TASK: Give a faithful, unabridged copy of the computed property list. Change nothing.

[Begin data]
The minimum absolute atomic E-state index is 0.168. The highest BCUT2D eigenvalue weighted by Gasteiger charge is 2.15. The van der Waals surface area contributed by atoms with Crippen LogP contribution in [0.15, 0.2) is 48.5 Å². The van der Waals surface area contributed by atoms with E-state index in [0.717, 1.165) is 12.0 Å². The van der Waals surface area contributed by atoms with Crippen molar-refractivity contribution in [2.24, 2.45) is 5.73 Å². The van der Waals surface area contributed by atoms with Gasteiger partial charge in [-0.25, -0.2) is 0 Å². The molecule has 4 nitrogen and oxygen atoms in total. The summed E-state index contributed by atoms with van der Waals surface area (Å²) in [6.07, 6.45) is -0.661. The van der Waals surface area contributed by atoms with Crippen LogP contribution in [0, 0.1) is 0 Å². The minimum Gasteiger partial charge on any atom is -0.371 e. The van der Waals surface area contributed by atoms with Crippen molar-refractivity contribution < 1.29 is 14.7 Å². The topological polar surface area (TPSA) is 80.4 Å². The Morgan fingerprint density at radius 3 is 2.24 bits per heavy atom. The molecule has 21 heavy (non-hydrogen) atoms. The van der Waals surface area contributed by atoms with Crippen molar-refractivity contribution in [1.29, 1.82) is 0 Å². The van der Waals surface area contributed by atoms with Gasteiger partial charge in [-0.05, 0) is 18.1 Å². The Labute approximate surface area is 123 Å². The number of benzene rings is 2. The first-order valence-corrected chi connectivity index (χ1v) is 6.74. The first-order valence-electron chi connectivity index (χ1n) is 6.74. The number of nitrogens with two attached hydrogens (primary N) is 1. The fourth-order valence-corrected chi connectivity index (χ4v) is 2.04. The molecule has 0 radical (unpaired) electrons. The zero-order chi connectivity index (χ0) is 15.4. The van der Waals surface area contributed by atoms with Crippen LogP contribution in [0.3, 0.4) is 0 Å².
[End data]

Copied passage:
The minimum absolute atomic E-state index is 0.168. The highest BCUT2D eigenvalue weighted by Gasteiger charge is 2.15. The van der Waals surface area contributed by atoms with Crippen LogP contribution in [0.15, 0.2) is 48.5 Å². The van der Waals surface area contributed by atoms with E-state index in [0.717, 1.165) is 12.0 Å². The van der Waals surface area contributed by atoms with Crippen molar-refractivity contribution in [2.24, 2.45) is 5.73 Å². The van der Waals surface area contributed by atoms with Gasteiger partial charge in [-0.25, -0.2) is 0 Å². The molecule has 4 nitrogen and oxygen atoms in total. The summed E-state index contributed by atoms with van der Waals surface area (Å²) in [6.07, 6.45) is -0.661. The van der Waals surface area contributed by atoms with Crippen LogP contribution in [0, 0.1) is 0 Å². The minimum Gasteiger partial charge on any atom is -0.371 e. The van der Waals surface area contributed by atoms with Crippen molar-refractivity contribution < 1.29 is 14.7 Å². The topological polar surface area (TPSA) is 80.4 Å². The Morgan fingerprint density at radius 3 is 2.24 bits per heavy atom. The molecule has 21 heavy (non-hydrogen) atoms. The van der Waals surface area contributed by atoms with Crippen molar-refractivity contribution in [1.29, 1.82) is 0 Å². The van der Waals surface area contributed by atoms with Gasteiger partial charge in [-0.05, 0) is 18.1 Å². The Labute approximate surface area is 123 Å². The number of benzene rings is 2. The first-order valence-corrected chi connectivity index (χ1v) is 6.74. The first-order valence-electron chi connectivity index (χ1n) is 6.74. The number of nitrogens with two attached hydrogens (primary N) is 1. The fourth-order valence-corrected chi connectivity index (χ4v) is 2.04. The molecule has 0 radical (unpaired) electrons. The zero-order chi connectivity index (χ0) is 15.4. The van der Waals surface area contributed by atoms with Crippen LogP contribution in [0.3, 0.4) is 0 Å².